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# The relative strength of two weak bases at same concentration may be given as \begin{align}& \text{A}\text{. }\dfrac{{{K}_{{{b}_{1}}}}}{{{K}_{{{b}_{2}}}}} \\ & \text{B}\text{. }\dfrac{{{\left[ O{{H}^{-}} \right]}_{1}}}{{{\left[ O{{H}^{-}} \right]}_{2}}} \\ & \text{C}\text{. }\dfrac{{{\alpha }_{1}}}{{{\alpha }_{2}}} \\ & \text{D}\text{. }\dfrac{\sqrt{{{K}_{{{b}_{1}}}}}}{\sqrt{{{K}_{{{b}_{2}}}}}} \\ \end{align}

Last updated date: 20th Jun 2024
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Hint: The relative strengths of acids and bases is assessed as per their dissociation or ionization constants. The ionization constant is the tendency of a substance to separate (or dissociate) in solution into smaller components or parts.

Complete step by step solution:
The Relative Strength of a Base is the extent up to which it can ionise when it is dissolved in water. If the dissociation is complete, the base is termed as ‘strong’; if relatively less dissociation occurs, the base is ‘weak’.

* Let us derive the formula for the relative strength of the bases:
\text{BOH}\rightleftharpoons {{B}^{+}}+O{{H}^{-}} So, the dissociation constant of the base BOH will be: ${{K}_{b}}=\dfrac{\left[ {{B}^{+}} \right]\left[ O{{H}^{-}} \right]}{\left[ BOH \right]}$ Let C moles per litre is the concentration of the base and \alpha its degree of dissociation. Then, \begin{align} & \left[ O{{H}^{-}} \right]=C\alpha \\ & \left[ {{B}^{+}} \right]=C\alpha \\ & \left[ BOH \right]=C(1-\alpha ) \\ \end{align} Substitute the values in the equilibrium expression, we have {{K}_{b}}=\dfrac{C\alpha \times C\alpha }{C(1-\alpha )} {{K}_{b}} can be resolved into {{K}_{b}}=\dfrac{C{{\alpha }^{2}}}{(1-\alpha )} For weak bases, the degree of dissociation is very low so it will not dissociate completely, thus,1-\alpha \simeq 1. Therefore, {{K}_{b}}=C{{\alpha }^{2}} For two different bases, 1 and 2, let the degree of dissociation be {{\alpha }_{1}}and{{\alpha }_{2}}; and the dissociation constants {{K}_{1}} and{{K}_{2}}. Then, Base 1, {{K}_{1}}=C{{\alpha }_{1}}^{2} …… (i) Base 2, {{K}_{2}}=C{{\alpha }_{2}}^{2} …… (ii) Divide equation (i) by (ii), we get, \dfrac{{{\alpha }_{1}}}{{{\alpha }_{2}}}=\sqrt{\dfrac{{{K}_{1}}}{{{K}_{2}}}} Since\left[ O{{H}^{-}} \right]is the measure of the basic strength and it depends on the degree of dissociation\alpha , we can write, \dfrac{S\text{trength of base 1}}{\text{Strength of base 2}}=\sqrt{\dfrac{{{K}_{1}}}{{{K}_{2}}}} The relative strength of bases can be written in other different forms: (1) \dfrac{S\text{trength of base 1}}{\text{Strength of base 2}}=\sqrt{\dfrac{{{K}_{1}}}{{{K}_{2}}}} The relative strength of a base is the magnitude of its base-dissociation constant ({{K}_{b}}) in aqueous solutions. In the aqueous solutions of same concentration, stronger bases ionise to a greater extent, which gives higher hydroxide ion concentrations than weak bases. (2) We have above derived, \dfrac{{{\alpha }_{1}}}{{{\alpha }_{2}}}=\sqrt{\dfrac{{{K}_{1}}}{{{K}_{2}}}} …..(i) and the \dfrac{S\text{trength of base 1}}{\text{Strength of base 2}}=\sqrt{\dfrac{{{K}_{1}}}{{{K}_{2}}}} …..(ii) by the equation (i) and (ii), we can write, $\dfrac{\text{Strength of base 1}}{\text{Strength of base 2}}=$ \dfrac{{{\alpha }_{1}}}{{{\alpha }_{2}}} (3) The concentration of \left[ O{{H}^{-}} \right] isC\alpha . So,{{\left[ O{{H}^{-}} \right]}_{1}}=C{{\alpha }_{1}}and {{\left[ O{{H}^{-}} \right]}_{2}}=C{{\alpha }_{2}}, we obtain the equation, \dfrac{{{\left[ O{{H}^{-}} \right]}_{1}}}{{{\left[ O{{H}^{-}} \right]}_{2}}}=\dfrac{C{{\alpha }_{1}}}{C{{\alpha }_{2}}}. The relation in strength of the bases will be now, $\dfrac{\text{Strength of base 1}}{\text{Strength of base 2}}=$\dfrac{{{\left[ O{{H}^{-}} \right]}_{1}}}{{{\left[ O{{H}^{-}} \right]}_{2}}} The final answer of the question is, * $\dfrac{\text{Strength of base 1}}{\text{Strength of base 2}}=$\dfrac{{{\left[ O{{H}^{-}} \right]}_{1}}}{{{\left[ O{{H}^{-}} \right]}_{2}}}, which is option B. * $\dfrac{\text{Strength of base 1}}{\text{Strength of base 2}}=$\dfrac{{{\alpha }_{1}}}{{{\alpha }_{2}}}, which is option C. * \dfrac{S\text{trength of base 1}}{\text{Strength of base 2}}=\sqrt{\dfrac{{{K}_{1}}}{{{K}_{2}}}}, which is option D. Additional Information: The derivation and formula for the acids of the relative strength is the same as that of the bases. * \dfrac{\text{Strength of acid 1}}{\text{Strength of acid 2}}=\dfrac{{{\alpha }_{1}}}{{{\alpha }_{2}}}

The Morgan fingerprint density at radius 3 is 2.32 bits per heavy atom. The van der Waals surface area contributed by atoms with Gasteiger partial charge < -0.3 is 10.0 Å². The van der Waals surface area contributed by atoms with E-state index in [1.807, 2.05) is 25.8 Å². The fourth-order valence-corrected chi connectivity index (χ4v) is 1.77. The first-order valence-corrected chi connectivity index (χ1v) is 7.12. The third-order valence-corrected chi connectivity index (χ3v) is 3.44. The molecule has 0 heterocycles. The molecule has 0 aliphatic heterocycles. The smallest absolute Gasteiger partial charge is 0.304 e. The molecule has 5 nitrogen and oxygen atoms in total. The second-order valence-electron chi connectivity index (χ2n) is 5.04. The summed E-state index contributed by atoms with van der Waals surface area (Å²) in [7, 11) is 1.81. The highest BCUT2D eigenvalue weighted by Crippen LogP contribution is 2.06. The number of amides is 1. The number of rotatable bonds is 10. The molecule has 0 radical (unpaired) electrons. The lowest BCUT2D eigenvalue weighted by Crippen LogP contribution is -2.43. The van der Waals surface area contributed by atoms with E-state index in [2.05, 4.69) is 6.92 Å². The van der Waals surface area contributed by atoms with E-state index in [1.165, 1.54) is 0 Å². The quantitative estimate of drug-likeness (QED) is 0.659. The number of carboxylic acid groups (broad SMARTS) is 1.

* $\dfrac{\text{Strength of acid 1}}{\text{Strength of acid 2}}=$$\dfrac{{{\left[ {{H}^{+}} \right]}_{1}}}{{{\left[ {{H}^{+}} \right]}_{2}}} * \dfrac{\text{Strength of acid 1}}{\text{Strength of acid 2}}=$$\sqrt{\dfrac{{{K}_{1}}}{{{K}_{2}}}}$

Note: There is a difference between strength and relative strength of bases. Strength is defined for a base. But relative strength is the comparison between two bases on the basis of their individual basic strength.